NARR Conference 2021
The National Alliance for Recovery Residences (NARR) hosted its 10th annual “Best Practice Summit” and our staff had the privilege of participating in this three-day long convention, hosted right here in Richmond. Our staff and peers who attended were asked to share a few of their personal highlights with the Lifers in our weekly house meeting that all Lifers attend. Here are some of the highlights:
Recovery leads to so many possibilities.
There are so many opportunities for growth and learning. Maurice, one of our house managers, who is also a peer coach, said that after the NARR convention he felt like the sky is the limit. Many individuals who participated also struggled with addiction. Candi, one of our Lifers who was able to volunteer at the Summit and also attend many of the sessions, stated that even though everyone was there in their fancy suits and she initially felt out of place, she was treated just like everyone else. Candi witnessed individuals with the same background as her doing such great things to make a change in the field of recovery.
Maurice learned that 79% of people in recovery are now in the community volunteering with recovering addicts. Melissa, another one of our house managers and peer coaches, chose to sit on the workshops that would strengthen her leadership skills, so she can bring those resources back to the other house mangers.
Peggy, a peer specialist with REAL LIFE, participated in a collegiate workshop, where she learned about educational resources available to anyone over the age of sixty, like free college courses at VCU and other universities. Peggy has achieved almost five years of sobriety, went back to school, got married, and became a homeowner. These opportunities for professional and personal development would not have been possible for some of our peer staff, had they not pursued recovery.
There are people from all different backgrounds who have a passion for working in the field of recovery.
It is amazing how many people came together from all over the United States to help those in recovery. Some of these individuals have lived experiences and some simply have a passion for working with this community, but no matter the background, it was eye-opening to witness the number of powerful people who wants to make a change.
Alan, a RL house manager, participated in the Developing Recovery Residence Leaders Workshop lead by John Shinholser, the president of The McShin Foundation. It provided great insight into what it takes to lead. Candi met a couple from Chicago, who originally wanted to pursue commercial real-estate, but switched gears and decided to create a real-estate foundation that builds recovery houses. Sydney, our Quick Start to Employment Manager, told us about a Lawyer named Steve Polland, who fights counties and cities nationwide against barriers like zoning laws. With all of Steve’s success, Sydney was surprised to find out he to is also in recovery.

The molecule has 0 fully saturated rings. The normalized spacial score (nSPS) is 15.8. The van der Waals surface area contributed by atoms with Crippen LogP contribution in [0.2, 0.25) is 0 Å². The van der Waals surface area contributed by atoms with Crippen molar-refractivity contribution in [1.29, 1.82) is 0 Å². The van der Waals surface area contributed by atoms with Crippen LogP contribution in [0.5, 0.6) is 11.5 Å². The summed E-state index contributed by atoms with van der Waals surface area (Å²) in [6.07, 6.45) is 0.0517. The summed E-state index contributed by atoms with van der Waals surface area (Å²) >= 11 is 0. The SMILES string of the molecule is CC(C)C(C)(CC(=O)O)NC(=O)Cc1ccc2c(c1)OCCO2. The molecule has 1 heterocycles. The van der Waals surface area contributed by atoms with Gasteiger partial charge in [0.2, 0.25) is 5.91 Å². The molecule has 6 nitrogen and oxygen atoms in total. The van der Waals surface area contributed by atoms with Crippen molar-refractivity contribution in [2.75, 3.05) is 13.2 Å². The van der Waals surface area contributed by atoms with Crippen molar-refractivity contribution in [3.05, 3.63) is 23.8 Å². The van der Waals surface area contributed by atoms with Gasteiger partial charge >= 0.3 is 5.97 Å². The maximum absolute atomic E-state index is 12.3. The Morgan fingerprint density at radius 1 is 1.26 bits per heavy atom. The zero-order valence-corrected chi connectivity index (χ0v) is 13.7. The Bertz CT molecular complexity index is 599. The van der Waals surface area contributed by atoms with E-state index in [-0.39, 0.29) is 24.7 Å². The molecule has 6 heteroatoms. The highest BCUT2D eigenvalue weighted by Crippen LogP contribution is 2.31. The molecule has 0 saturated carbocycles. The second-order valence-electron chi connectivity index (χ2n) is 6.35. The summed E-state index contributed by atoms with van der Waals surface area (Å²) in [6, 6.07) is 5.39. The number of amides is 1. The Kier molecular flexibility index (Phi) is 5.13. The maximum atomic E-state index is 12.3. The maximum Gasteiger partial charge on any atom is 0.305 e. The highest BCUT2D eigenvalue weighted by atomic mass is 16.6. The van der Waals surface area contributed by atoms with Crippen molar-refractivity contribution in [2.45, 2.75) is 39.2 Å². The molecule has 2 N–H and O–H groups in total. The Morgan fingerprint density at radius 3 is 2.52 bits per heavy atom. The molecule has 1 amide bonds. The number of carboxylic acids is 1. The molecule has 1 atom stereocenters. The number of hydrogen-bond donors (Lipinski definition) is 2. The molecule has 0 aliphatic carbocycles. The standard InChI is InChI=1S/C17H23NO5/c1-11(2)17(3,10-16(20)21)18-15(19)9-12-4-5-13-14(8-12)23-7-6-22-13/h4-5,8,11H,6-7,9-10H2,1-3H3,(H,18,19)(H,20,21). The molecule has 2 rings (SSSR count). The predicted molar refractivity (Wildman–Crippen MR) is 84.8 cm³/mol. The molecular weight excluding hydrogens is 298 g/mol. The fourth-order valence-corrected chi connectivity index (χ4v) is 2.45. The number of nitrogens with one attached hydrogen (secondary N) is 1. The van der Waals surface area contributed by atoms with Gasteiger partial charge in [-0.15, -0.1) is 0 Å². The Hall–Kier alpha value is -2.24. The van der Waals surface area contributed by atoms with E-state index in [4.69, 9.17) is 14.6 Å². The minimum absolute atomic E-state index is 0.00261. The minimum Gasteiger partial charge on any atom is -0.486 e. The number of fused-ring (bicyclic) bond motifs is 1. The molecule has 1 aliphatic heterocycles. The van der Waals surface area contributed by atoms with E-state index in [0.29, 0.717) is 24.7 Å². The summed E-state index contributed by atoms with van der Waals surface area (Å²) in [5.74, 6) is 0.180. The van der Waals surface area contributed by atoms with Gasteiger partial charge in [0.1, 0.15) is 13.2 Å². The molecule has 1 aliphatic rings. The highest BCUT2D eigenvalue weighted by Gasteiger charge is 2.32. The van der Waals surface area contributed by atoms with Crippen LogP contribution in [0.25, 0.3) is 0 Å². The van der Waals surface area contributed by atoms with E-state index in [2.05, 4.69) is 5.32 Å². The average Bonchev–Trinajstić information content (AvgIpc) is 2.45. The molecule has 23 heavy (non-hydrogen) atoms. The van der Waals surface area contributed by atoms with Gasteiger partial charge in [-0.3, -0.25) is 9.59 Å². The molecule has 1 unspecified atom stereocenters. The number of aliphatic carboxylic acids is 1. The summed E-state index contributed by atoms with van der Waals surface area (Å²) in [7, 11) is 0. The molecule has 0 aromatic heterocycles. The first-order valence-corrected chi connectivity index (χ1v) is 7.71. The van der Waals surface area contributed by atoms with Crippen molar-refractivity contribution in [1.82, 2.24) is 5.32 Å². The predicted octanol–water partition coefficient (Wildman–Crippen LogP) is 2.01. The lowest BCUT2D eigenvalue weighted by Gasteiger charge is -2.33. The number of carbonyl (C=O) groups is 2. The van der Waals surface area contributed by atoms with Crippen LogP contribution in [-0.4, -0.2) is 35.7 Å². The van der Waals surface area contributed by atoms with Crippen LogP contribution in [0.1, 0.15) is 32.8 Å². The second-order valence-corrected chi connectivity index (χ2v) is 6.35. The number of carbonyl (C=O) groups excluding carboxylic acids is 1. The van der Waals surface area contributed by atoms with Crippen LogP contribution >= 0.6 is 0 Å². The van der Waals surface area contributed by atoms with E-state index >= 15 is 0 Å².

Whether it is people who are working hard for recovery residence funding, NARR board members, lawyers, or recovery house presidents, they all are advocating for the same mission of bringing accessibility and awareness to recovery resident programs.
Knowledge is power.
Ervin, a peer specialist with REAL LIFE, encourages anyone who is in recovery or working in this field, to understand the system you are fighting against. Addiction and incarceration have been and continues to be stigmatized. It is imperative that anyone struggling with addiction take the time to learn about the disease and how it affects them. Addiction isn’t always just drugs or alcohol; it is all compulsory behaviors that negatively effects our lives.
Beyond understanding and dismantling the stigma, we also learned about the disproportions in recovery programs. Black people and people of color (POC), are underrepresented in most recovery houses, with about 30% being black or POC, and 70% being white individuals in Virginia (this is up from 80%/20% just months ago). Additionally, Alan learned that there are more Starbucks in America than there are recovery houses. He also was able to meet an individual from the Virginia Project, who informed him of a new treatment option for opioid recovery. This treatment option is an earbud like device that sends waves through the brain, which is meant to aid in the opioid withdrawal process. Considering our countries opioid epidemic, that should be the other way around. Melissa learned that 20.1 million individuals struggle with substance use disorder, with over 100,000 individuals passing from overdoses. Arming ourselves with the knowledge and understanding of addiction and the way it affects our lives and outcomes is an important component of successful recovery.
We are beyond grateful for NARR hosting this wonderful conference annually. Having it in Virginia allowed almost all REAL LIFE staff attend, which was an incredible treat. VARR, who our Director is Vice- Chair for the board of directors, did an incredible job hosting the conference and playing an instrumental role in planning the conference. And to all who presented at the conference, including our Director, thank you – the information was invaluable and we are so grateful!